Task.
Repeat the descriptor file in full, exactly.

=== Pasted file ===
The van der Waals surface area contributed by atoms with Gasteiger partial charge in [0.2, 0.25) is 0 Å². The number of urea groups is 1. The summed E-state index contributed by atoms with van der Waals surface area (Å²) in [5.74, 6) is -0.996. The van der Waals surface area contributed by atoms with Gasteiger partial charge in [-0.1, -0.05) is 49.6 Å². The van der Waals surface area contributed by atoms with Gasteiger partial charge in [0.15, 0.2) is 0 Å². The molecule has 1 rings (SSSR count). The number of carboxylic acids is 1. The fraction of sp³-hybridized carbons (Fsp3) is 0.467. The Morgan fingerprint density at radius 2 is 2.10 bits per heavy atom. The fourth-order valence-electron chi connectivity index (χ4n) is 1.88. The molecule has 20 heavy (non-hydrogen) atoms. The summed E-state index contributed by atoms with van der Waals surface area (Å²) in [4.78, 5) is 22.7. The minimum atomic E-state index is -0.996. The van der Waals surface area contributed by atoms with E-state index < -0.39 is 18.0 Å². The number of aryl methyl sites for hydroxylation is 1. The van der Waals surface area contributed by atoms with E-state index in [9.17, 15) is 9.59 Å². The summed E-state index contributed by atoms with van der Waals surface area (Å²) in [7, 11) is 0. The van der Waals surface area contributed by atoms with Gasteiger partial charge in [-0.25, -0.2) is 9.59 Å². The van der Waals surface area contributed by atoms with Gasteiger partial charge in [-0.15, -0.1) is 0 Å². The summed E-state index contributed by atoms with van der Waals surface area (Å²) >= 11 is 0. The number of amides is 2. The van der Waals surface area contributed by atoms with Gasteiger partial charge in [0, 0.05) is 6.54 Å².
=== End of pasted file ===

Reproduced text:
The van der Waals surface area contributed by atoms with Gasteiger partial charge in [0.2, 0.25) is 0 Å². The number of urea groups is 1. The summed E-state index contributed by atoms with van der Waals surface area (Å²) in [5.74, 6) is -0.996. The van der Waals surface area contributed by atoms with Gasteiger partial charge in [-0.1, -0.05) is 49.6 Å². The van der Waals surface area contributed by atoms with Gasteiger partial charge in [0.15, 0.2) is 0 Å². The molecule has 1 rings (SSSR count). The number of carboxylic acids is 1. The fraction of sp³-hybridized carbons (Fsp3) is 0.467. The Morgan fingerprint density at radius 2 is 2.10 bits per heavy atom. The fourth-order valence-electron chi connectivity index (χ4n) is 1.88. The molecule has 20 heavy (non-hydrogen) atoms. The summed E-state index contributed by atoms with van der Waals surface area (Å²) in [4.78, 5) is 22.7. The minimum atomic E-state index is -0.996. The van der Waals surface area contributed by atoms with E-state index < -0.39 is 18.0 Å². The number of aryl methyl sites for hydroxylation is 1. The van der Waals surface area contributed by atoms with E-state index in [9.17, 15) is 9.59 Å². The summed E-state index contributed by atoms with van der Waals surface area (Å²) in [7, 11) is 0. The van der Waals surface area contributed by atoms with Gasteiger partial charge in [-0.25, -0.2) is 9.59 Å². The van der Waals surface area contributed by atoms with Gasteiger partial charge in [-0.15, -0.1) is 0 Å². The summed E-state index contributed by atoms with van der Waals surface area (Å²) >= 11 is 0. The number of amides is 2. The van der Waals surface area contributed by atoms with Gasteiger partial charge in [0, 0.05) is 6.54 Å².